‘Las Meninas’, (1656): Decoding the Enigma.

Las Meninas, Velazquez

I’m just trying to get a look at the painting; students and children will be eagerly drawing or taking down notes. Rucksacks are trampled underfoot and there is the distinctive crunch of some hapless child’s crayons as you unwittingly apply your full weight. A party of Japanese tourists will politely but resolutely get to the front led by a perfectly diminutive female with a squeaky voice that doesn’t quite rise above the general hum and trying to get attention by waving a collapsible umbrella. As she strains to make herself understood there will be a frantic nodding of enormous flowery sun visors direct from a fashionable ladies outfitter in Osaka or Tokyo. At the back are the ‘uninterested’ who have been to five art galleries in three days. They have reached saturation point and don’t even have the willpower to pretend any more. Unimpressed American families ‘doing Europe’ with bored teenagers in tow sigh amongst themselves; “what the heck is all the fuss about, where is the cafeteria, isn’t there a McDonald’s across the road”? And on it goes, all day every day.

As you walk along the upper gallery of the Museo del Prado in Madrid you might look into room 12 and see a crowd of tired and bewildered tourists looking at a gigantic picture that dominates the room. The Spanish People own one of the most revered and studied paintings in the entire body of Western art. Visited by millions and examined by academics from all over the world, ‘Las Meninas’ is a strange painting indeed. At first glance the picture seems like a fairly straight forward group portrait or ‘conversation piece‘ but there is far more depth to this picture than just simple documentary illustration. The title of the picture tells us that it is about ‘Las Meninas’, (The Maids of Honour), and certainly they are pictured, centred around the five year old Infanta Margarita, the daughter of King Philip IV of Spain and his second wife Mariana of Austria. Along with Infanta is the usual retinue of jesters and dwarfs including two hired playmates and a sleeping mastiff. Behind her is the chaperone party made up of a monk and a nun to look after her physical and spiritual welfare. So far so good, but this is where the picture gets interesting.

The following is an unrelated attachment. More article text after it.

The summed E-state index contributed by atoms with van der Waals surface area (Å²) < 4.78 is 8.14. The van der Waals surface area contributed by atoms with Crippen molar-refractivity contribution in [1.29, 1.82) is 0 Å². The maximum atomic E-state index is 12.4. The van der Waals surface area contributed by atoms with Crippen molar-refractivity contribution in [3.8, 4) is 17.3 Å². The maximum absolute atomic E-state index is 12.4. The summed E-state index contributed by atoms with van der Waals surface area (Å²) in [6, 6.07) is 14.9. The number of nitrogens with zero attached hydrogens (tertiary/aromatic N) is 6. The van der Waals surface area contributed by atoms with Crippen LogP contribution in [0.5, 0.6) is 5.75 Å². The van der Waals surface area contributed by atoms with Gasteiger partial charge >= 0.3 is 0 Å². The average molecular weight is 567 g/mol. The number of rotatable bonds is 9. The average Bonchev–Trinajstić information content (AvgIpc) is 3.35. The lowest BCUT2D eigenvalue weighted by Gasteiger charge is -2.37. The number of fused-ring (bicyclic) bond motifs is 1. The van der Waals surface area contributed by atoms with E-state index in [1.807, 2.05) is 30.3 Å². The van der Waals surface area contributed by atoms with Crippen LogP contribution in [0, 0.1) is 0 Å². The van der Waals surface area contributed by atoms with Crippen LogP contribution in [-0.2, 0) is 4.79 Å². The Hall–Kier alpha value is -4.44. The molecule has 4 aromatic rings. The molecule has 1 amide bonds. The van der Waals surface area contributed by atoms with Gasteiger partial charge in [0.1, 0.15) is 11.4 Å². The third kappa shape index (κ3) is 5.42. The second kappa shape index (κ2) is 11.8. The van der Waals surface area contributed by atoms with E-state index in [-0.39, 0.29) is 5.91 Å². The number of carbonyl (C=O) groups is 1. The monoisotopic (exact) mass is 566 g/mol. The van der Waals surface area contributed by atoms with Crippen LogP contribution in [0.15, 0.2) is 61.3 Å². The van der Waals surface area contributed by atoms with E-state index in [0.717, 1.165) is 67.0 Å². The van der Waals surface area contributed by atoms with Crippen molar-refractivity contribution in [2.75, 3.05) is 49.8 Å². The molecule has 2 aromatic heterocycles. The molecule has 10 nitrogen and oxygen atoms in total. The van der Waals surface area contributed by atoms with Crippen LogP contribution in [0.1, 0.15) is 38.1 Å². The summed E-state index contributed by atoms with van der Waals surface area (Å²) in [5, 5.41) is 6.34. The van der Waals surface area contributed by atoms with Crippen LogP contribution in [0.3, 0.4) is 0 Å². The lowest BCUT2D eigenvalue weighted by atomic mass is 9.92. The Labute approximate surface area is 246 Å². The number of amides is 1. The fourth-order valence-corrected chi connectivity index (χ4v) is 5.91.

Velásquez has made this into a self-portrait for it is he shown looking out at us from behind the canvass. He is shown painting a picture, maybe this picture you are looking at now and Margarita and her retinue are simply here to check the progress. If that is so, who are the people shown in the mirror on the far wall? Could they be the King and Queen having their portrait painted? The ‘ground plane’, that is the surface Margarita is standing on, could be imagined to extend into the space you the viewer is occupying. If that is so, then you could be one of the characters in the mirror. Velásquez is looking out of the picture directly at you as you stand there. Indeed the faces in the mirror are painted so indistinctly that they cannot be identified as anyone in particular. So, the question is, exactly who is being painted? Another mystery is ‘The Cross of the Order of Santiago’ that Velásquez displays on his tunic in bright red. Awarded to him by the King three years after the picture was painted! It is said that the King himself was allowed under the direct supervision of Velásquez to paint on the cross himself. Added to this enigma is the question of who is the gentleman in the doorway? There is some considerable debate about this. One theory suggests this is Velásquez’s brother who was the keeper of the King’s tapestries.

No artist had ever done this with a Royal portrait before. No one had ever dared to be so clever and inventive with a Royal commission in the entire history of art. When you are in an art gallery and looking at endless, pointless rows of painted ‘nobs’, whose only excuse to be painted at all is their birth, think of this picture by Velásquez who has made the subject much more interesting. Decoding this picture is a fascinating activity and is an insight into an intricate mind.

The painting is not exactly as Velásquez left it in 1656. It was damaged in a fire in the Alcazar Palace in 1734. It has had some material removed from the sides and there has been several attempts at cleaning and restoration. Crowds of visitors are degrading the picture with humidity and carbon dioxide, but nevertheless, it still hangs in the Nations Capital as one of the premier treasures of the country.

Just as a final anecdote, sit in the Plaza Oriente in Madrid on a chilly autumn afternoon in one of the very stylish café bars near the Opera. You can have the most expensive café con leche of your entire life with an elegantly uniformed waiter wrapping an especially warmed blanket around your knees. Look up and you will see a yellow lozenge-shaped plaque on the wall of one of the very fine buildings behind you. It states that this was the house of Diego Velásquez born in Seville 6th of June 1599 and died in Madrid 6th August 1660. Wonderful, what an artist.

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